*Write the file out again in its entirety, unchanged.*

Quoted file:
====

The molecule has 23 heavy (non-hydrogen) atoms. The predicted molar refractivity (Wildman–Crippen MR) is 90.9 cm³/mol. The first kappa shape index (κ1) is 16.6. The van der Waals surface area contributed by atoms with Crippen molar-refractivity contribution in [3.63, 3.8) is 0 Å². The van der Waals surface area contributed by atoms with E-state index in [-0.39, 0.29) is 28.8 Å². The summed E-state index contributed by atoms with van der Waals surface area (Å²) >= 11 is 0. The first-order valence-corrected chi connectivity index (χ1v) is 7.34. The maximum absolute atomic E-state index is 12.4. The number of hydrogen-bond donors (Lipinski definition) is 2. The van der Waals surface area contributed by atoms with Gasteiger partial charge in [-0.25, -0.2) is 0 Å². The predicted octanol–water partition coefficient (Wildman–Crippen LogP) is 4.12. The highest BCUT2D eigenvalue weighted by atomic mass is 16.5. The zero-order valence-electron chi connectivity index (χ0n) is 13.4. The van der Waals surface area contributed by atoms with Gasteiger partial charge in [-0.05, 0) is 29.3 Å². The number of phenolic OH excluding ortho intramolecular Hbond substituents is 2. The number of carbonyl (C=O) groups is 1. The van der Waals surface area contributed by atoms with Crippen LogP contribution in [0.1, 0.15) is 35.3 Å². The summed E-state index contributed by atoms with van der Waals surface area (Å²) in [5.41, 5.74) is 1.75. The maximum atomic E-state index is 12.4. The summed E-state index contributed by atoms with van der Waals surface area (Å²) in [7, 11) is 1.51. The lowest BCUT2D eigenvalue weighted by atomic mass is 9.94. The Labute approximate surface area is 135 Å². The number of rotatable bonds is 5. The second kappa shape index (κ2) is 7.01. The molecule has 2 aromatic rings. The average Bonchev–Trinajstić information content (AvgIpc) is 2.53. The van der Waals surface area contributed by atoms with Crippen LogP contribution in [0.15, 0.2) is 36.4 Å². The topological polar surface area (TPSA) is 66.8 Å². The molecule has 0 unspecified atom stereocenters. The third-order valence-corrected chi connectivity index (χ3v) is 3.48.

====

The molecule has 23 heavy (non-hydrogen) atoms. The predicted molar refractivity (Wildman–Crippen MR) is 90.9 cm³/mol. The first kappa shape index (κ1) is 16.6. The van der Waals surface area contributed by atoms with Crippen molar-refractivity contribution in [3.63, 3.8) is 0 Å². The van der Waals surface area contributed by atoms with E-state index in [-0.39, 0.29) is 28.8 Å². The summed E-state index contributed by atoms with van der Waals surface area (Å²) >= 11 is 0. The first-order valence-corrected chi connectivity index (χ1v) is 7.34. The maximum absolute atomic E-state index is 12.4. The number of hydrogen-bond donors (Lipinski definition) is 2. The van der Waals surface area contributed by atoms with Gasteiger partial charge in [-0.25, -0.2) is 0 Å². The predicted octanol–water partition coefficient (Wildman–Crippen LogP) is 4.12. The highest BCUT2D eigenvalue weighted by atomic mass is 16.5. The zero-order valence-electron chi connectivity index (χ0n) is 13.4. The van der Waals surface area contributed by atoms with Gasteiger partial charge in [-0.05, 0) is 29.3 Å². The number of phenolic OH excluding ortho intramolecular Hbond substituents is 2. The number of carbonyl (C=O) groups is 1. The van der Waals surface area contributed by atoms with Crippen LogP contribution in [0.1, 0.15) is 35.3 Å². The summed E-state index contributed by atoms with van der Waals surface area (Å²) in [5.41, 5.74) is 1.75. The maximum atomic E-state index is 12.4. The summed E-state index contributed by atoms with van der Waals surface area (Å²) in [7, 11) is 1.51. The lowest BCUT2D eigenvalue weighted by atomic mass is 9.94. The Labute approximate surface area is 135 Å². The number of rotatable bonds is 5. The second kappa shape index (κ2) is 7.01. The molecule has 2 aromatic rings. The average Bonchev–Trinajstić information content (AvgIpc) is 2.53. The van der Waals surface area contributed by atoms with Crippen LogP contribution in [0.15, 0.2) is 36.4 Å². The topological polar surface area (TPSA) is 66.8 Å². The molecule has 0 unspecified atom stereocenters. The third-order valence-corrected chi connectivity index (χ3v) is 3.48.